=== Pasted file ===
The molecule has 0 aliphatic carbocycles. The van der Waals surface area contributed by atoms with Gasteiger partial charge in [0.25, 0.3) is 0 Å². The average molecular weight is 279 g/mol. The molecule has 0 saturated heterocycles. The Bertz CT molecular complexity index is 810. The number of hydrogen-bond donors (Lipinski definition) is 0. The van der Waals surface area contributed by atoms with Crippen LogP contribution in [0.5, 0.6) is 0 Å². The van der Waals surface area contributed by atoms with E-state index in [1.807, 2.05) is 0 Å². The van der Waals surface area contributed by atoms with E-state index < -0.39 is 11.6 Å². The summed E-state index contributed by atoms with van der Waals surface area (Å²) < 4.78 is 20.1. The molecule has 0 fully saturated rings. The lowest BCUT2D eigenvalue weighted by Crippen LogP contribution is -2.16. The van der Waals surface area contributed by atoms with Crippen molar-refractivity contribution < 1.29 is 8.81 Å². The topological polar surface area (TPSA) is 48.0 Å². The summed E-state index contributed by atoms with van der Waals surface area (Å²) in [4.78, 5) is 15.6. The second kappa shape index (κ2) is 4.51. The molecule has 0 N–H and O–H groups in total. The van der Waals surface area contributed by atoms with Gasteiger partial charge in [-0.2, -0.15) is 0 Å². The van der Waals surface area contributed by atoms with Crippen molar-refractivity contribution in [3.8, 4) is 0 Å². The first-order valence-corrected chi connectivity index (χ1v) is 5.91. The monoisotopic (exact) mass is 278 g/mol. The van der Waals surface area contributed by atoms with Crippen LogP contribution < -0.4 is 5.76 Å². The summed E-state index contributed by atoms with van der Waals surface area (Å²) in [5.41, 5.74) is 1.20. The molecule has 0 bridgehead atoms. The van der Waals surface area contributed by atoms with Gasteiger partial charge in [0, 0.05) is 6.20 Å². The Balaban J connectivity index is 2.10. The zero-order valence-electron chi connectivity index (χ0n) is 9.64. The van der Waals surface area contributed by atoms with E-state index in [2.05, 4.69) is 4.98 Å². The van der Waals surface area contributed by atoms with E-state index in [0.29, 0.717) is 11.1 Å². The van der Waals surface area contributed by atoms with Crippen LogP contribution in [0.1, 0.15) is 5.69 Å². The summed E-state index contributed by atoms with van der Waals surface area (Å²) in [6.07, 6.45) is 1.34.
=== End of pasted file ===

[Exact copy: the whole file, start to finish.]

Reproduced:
The molecule has 0 aliphatic carbocycles. The van der Waals surface area contributed by atoms with Gasteiger partial charge in [0.25, 0.3) is 0 Å². The average molecular weight is 279 g/mol. The molecule has 0 saturated heterocycles. The Bertz CT molecular complexity index is 810. The number of hydrogen-bond donors (Lipinski definition) is 0. The van der Waals surface area contributed by atoms with Crippen LogP contribution in [0.5, 0.6) is 0 Å². The van der Waals surface area contributed by atoms with E-state index in [1.807, 2.05) is 0 Å². The van der Waals surface area contributed by atoms with E-state index < -0.39 is 11.6 Å². The summed E-state index contributed by atoms with van der Waals surface area (Å²) < 4.78 is 20.1. The molecule has 0 fully saturated rings. The lowest BCUT2D eigenvalue weighted by Crippen LogP contribution is -2.16. The van der Waals surface area contributed by atoms with Crippen molar-refractivity contribution < 1.29 is 8.81 Å². The topological polar surface area (TPSA) is 48.0 Å². The summed E-state index contributed by atoms with van der Waals surface area (Å²) in [4.78, 5) is 15.6. The second kappa shape index (κ2) is 4.51. The molecule has 0 N–H and O–H groups in total. The van der Waals surface area contributed by atoms with Gasteiger partial charge in [-0.2, -0.15) is 0 Å². The van der Waals surface area contributed by atoms with Crippen molar-refractivity contribution in [3.8, 4) is 0 Å². The first-order valence-corrected chi connectivity index (χ1v) is 5.91. The monoisotopic (exact) mass is 278 g/mol. The van der Waals surface area contributed by atoms with Crippen LogP contribution < -0.4 is 5.76 Å². The summed E-state index contributed by atoms with van der Waals surface area (Å²) in [5.41, 5.74) is 1.20. The molecule has 0 bridgehead atoms. The van der Waals surface area contributed by atoms with Gasteiger partial charge in [0, 0.05) is 6.20 Å². The Balaban J connectivity index is 2.10. The zero-order valence-electron chi connectivity index (χ0n) is 9.64. The van der Waals surface area contributed by atoms with E-state index in [2.05, 4.69) is 4.98 Å². The van der Waals surface area contributed by atoms with E-state index in [0.29, 0.717) is 11.1 Å². The van der Waals surface area contributed by atoms with Crippen LogP contribution in [0.1, 0.15) is 5.69 Å². The summed E-state index contributed by atoms with van der Waals surface area (Å²) in [6.07, 6.45) is 1.34.